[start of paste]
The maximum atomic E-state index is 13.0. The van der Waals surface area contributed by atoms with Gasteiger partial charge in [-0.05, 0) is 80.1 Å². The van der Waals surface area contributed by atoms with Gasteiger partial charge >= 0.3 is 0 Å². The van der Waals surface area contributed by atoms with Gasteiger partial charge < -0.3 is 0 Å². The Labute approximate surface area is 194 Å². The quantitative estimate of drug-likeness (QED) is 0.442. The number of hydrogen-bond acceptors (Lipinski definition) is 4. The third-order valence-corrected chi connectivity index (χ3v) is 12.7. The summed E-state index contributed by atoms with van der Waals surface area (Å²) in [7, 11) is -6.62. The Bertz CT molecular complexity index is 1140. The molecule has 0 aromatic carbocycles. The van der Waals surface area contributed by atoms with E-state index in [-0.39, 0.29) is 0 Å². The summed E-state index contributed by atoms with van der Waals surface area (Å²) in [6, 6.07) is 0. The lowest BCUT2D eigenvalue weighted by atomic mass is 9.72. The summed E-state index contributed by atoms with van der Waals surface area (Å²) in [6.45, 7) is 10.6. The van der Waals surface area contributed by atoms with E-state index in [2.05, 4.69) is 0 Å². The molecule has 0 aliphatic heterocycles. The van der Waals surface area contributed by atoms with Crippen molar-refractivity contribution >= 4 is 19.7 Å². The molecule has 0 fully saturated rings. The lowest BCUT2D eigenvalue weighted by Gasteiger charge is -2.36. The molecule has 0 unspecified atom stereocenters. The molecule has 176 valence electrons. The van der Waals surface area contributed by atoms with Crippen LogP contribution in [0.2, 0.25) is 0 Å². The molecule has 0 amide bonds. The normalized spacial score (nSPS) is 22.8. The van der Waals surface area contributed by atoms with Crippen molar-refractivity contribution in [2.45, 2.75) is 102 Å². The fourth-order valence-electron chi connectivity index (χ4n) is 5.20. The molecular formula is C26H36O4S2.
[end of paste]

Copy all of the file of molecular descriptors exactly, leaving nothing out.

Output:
The maximum atomic E-state index is 13.0. The van der Waals surface area contributed by atoms with Gasteiger partial charge in [-0.05, 0) is 80.1 Å². The van der Waals surface area contributed by atoms with Gasteiger partial charge >= 0.3 is 0 Å². The van der Waals surface area contributed by atoms with Gasteiger partial charge < -0.3 is 0 Å². The Labute approximate surface area is 194 Å². The quantitative estimate of drug-likeness (QED) is 0.442. The number of hydrogen-bond acceptors (Lipinski definition) is 4. The third-order valence-corrected chi connectivity index (χ3v) is 12.7. The summed E-state index contributed by atoms with van der Waals surface area (Å²) in [7, 11) is -6.62. The Bertz CT molecular complexity index is 1140. The molecule has 0 aromatic carbocycles. The van der Waals surface area contributed by atoms with E-state index in [-0.39, 0.29) is 0 Å². The summed E-state index contributed by atoms with van der Waals surface area (Å²) in [6, 6.07) is 0. The lowest BCUT2D eigenvalue weighted by atomic mass is 9.72. The summed E-state index contributed by atoms with van der Waals surface area (Å²) in [6.45, 7) is 10.6. The van der Waals surface area contributed by atoms with E-state index in [2.05, 4.69) is 0 Å². The molecule has 0 aliphatic heterocycles. The van der Waals surface area contributed by atoms with Crippen molar-refractivity contribution >= 4 is 19.7 Å². The molecule has 0 fully saturated rings. The lowest BCUT2D eigenvalue weighted by Gasteiger charge is -2.36. The molecule has 0 unspecified atom stereocenters. The molecule has 176 valence electrons. The van der Waals surface area contributed by atoms with Crippen LogP contribution in [0.2, 0.25) is 0 Å². The molecule has 0 amide bonds. The normalized spacial score (nSPS) is 22.8. The van der Waals surface area contributed by atoms with Crippen molar-refractivity contribution in [2.45, 2.75) is 102 Å². The fourth-order valence-electron chi connectivity index (χ4n) is 5.20. The molecular formula is C26H36O4S2.